Parker County Today June 2017 - Page 88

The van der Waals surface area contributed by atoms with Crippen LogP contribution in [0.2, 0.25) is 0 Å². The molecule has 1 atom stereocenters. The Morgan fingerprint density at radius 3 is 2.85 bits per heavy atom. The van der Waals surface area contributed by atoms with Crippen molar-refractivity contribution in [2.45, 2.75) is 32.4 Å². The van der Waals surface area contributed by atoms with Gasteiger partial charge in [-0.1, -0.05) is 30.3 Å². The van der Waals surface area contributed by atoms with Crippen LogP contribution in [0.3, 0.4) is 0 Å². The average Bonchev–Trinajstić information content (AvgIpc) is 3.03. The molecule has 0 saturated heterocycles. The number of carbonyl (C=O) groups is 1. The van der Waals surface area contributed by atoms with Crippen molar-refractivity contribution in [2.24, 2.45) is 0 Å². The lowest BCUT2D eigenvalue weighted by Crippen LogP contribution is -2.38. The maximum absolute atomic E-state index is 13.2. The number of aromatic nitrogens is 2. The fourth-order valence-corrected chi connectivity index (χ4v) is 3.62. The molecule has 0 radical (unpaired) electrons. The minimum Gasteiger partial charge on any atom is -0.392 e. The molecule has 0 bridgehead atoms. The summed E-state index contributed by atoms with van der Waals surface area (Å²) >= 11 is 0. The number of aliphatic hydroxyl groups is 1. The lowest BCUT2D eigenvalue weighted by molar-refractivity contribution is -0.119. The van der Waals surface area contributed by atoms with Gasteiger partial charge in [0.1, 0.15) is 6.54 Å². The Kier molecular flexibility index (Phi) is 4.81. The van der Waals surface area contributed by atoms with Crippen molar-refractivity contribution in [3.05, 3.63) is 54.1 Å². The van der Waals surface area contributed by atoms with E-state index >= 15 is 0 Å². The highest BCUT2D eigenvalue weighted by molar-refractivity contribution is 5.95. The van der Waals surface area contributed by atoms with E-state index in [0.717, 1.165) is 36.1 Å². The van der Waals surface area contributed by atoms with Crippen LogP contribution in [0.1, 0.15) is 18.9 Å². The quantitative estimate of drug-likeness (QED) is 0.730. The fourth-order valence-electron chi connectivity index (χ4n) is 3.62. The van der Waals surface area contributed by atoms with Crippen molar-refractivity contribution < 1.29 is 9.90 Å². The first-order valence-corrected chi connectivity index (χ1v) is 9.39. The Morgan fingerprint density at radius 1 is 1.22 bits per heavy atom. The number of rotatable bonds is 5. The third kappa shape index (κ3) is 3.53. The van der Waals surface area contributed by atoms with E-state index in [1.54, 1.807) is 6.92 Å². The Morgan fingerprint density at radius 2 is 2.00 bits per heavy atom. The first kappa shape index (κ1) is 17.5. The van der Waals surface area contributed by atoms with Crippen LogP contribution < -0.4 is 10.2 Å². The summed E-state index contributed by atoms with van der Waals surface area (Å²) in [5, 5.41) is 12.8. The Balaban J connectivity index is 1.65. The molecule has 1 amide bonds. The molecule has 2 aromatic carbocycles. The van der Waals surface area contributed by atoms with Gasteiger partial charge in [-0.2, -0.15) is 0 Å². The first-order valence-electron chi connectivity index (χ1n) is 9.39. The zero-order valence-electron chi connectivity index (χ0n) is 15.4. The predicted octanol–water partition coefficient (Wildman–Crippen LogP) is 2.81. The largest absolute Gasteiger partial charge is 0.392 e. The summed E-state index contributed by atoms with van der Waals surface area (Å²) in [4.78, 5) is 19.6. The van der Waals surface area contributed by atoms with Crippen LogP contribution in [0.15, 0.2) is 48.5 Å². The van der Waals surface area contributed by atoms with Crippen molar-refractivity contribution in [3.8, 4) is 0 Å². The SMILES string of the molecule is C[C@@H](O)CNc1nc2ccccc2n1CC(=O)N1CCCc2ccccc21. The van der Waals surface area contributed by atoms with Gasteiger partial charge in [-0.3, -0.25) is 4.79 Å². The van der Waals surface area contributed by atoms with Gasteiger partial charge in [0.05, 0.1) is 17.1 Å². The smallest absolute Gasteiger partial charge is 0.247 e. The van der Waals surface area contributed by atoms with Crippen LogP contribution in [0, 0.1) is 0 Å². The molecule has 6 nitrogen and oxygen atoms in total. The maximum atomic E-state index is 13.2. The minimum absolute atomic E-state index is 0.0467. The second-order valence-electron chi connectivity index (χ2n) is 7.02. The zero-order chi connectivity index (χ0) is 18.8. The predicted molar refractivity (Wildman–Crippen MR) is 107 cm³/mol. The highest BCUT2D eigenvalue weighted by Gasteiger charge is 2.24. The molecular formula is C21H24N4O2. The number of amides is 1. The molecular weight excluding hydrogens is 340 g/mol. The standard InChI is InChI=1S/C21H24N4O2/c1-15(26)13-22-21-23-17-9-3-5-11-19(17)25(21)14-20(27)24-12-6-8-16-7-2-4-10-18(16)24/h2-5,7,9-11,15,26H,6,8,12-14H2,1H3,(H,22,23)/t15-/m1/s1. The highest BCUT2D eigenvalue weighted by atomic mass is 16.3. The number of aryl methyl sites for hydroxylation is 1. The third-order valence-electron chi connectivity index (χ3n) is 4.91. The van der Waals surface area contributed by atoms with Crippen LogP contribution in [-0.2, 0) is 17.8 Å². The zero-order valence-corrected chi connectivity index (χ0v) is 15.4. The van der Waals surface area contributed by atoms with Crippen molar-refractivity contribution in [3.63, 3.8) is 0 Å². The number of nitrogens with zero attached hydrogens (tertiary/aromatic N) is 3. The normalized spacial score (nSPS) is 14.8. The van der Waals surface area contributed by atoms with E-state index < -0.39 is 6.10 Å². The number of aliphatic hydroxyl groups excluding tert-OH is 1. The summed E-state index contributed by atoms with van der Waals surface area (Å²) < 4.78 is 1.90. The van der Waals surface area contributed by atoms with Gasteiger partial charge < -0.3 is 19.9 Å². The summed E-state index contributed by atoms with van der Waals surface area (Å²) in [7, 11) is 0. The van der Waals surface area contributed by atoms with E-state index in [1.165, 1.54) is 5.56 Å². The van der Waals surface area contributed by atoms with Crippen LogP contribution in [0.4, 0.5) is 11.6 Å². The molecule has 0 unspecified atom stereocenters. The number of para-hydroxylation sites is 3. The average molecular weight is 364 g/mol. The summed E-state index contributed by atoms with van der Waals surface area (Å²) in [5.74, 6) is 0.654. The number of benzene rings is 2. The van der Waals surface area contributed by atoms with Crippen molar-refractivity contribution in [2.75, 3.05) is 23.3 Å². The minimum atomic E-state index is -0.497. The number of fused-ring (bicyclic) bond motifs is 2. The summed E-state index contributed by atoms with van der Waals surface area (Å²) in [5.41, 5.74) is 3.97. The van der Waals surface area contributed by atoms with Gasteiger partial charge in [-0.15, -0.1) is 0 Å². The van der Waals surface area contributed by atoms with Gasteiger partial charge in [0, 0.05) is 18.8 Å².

our expertise: VETERINARIAN ADVICE Dealing with Thrush Tom Hutchins, DVM, DABVP Thrush is very common, and it typically is a mild disease that can be easily treated. It can be prevented with adequate foot management and good stable husbandry. If you choose to ignore these preventative measures, or you come into possession of a horse with thrush, it needs to be addressed immediately and aggressively as complications and chronic lameness issues can result. Thrush can be insidious in its onset and left untreated can result in permanent lameness. Let’s discuss some descriptive anatomy of the foot to better understand the problem. When looking at the foot from the bottom, the hoof wall circles from the outside heel around the point of the toe and on to the inside heel. The frog is the rubbery-textured triangle with the flat base at the heel and the point two-thirds of the distance to the toe. The remainder of the whitish structure on the bottom of the foot is the sole. The frog has a central invagination or groove called the central sulcus, and the deep grooves